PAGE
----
The controversial Right to Rent scheme, which requires landlords in England to check the immigration status of their tenants, often leads landlords to discriminate against people who seem 'foreign', a court ruled last year.
Many landlords have long argued that the policy discriminates against foreign nationals, especially those who cannot easily prove their right to remain in the UK.
Concerns about breaking these rules meant many landlords became reluctant to rent to someone without a British passport for fear of prosecution for getting things wrong.
The Home Office last year announced that it plans to reassess its Right to Rent scheme after the High Court ruled that the legislation is discriminatory and breaches human rights laws.
The Home Office had wanted to roll out the scheme, introduced in England in 2016 following an initial pilot scheme in the West Midlands, in Scotland, Wales and Northern Ireland, but judges said that this would now not be possible without further evaluation, as the evidence “strongly showed” that the existing policy is causing landlords to discriminate against potential tenants because of their nationality and ethnicity.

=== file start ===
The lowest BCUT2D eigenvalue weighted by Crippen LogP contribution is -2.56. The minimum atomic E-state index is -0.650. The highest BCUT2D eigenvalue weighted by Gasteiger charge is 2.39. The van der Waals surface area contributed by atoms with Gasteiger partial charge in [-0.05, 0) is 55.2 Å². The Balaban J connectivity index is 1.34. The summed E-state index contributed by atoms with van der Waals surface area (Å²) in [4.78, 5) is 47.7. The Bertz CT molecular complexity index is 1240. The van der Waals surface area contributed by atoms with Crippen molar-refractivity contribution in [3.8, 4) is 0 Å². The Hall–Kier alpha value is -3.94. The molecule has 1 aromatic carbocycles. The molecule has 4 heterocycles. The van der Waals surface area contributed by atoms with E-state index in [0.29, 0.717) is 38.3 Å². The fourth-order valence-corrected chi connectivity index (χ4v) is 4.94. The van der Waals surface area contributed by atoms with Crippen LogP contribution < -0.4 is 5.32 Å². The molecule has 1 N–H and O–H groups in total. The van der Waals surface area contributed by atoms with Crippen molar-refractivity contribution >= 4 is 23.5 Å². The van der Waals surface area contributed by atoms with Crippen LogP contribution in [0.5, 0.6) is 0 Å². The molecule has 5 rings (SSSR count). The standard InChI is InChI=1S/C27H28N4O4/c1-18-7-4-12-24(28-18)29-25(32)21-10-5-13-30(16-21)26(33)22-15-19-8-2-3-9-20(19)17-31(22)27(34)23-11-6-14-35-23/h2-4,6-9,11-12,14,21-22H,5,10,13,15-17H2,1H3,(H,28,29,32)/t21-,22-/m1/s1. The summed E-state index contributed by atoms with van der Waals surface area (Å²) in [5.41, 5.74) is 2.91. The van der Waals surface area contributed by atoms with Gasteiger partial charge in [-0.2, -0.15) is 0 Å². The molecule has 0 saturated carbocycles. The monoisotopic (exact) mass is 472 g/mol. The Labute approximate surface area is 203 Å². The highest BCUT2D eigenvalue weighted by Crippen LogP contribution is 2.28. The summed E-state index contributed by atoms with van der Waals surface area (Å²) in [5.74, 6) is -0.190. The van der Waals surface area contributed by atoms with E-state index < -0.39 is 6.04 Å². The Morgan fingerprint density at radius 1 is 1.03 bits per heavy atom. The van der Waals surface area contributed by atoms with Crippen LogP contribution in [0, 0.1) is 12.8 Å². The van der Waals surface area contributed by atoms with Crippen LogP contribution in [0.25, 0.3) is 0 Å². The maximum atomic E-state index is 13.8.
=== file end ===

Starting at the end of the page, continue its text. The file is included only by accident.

The challenge was brought by the Joint Council for the Welfare of Immigrants and the Residential Landlords Association, which have long maintained that the policy could lead to indirect discrimination, with landlords forced to act as what it described as ‘border police’.
But the government has decided to appeal against a damning criticism by the High Court last year that the Right to Rent breaches human rights law because it causes racial discrimination that otherwise would not happen.
That appeal against the ruling in the Judicial Review was finally published yesterday, rejecting claims that the scheme is solely responsible for discrimination in selecting potential tenants for private sector rented property.
The Secretary of State appealed on six grounds during a hearing in January 2020.
The government is fighting to avoid the Right to Rent checks being scrapped, but for now, they have been temporarily adapted due to coronavirus, in order to make it easier for landlords to carry them out.
The temporary changes to the scheme, which requires landlords to check that all tenants who occupy their properties have legal status to live in the UK, mean the Home Office will not require landlords to see original documents and will allow checks to be undertaken over video calls.
These temporary changes mean that during the coronavirus outbreak prospective renters are now able to submit scanned documents, rather than originals, to show they have a right to rent or right to work.
Checks continue to be necessary and it is an offence to knowingly employ or let property to anyone who does not have legal immigration status in the UK.
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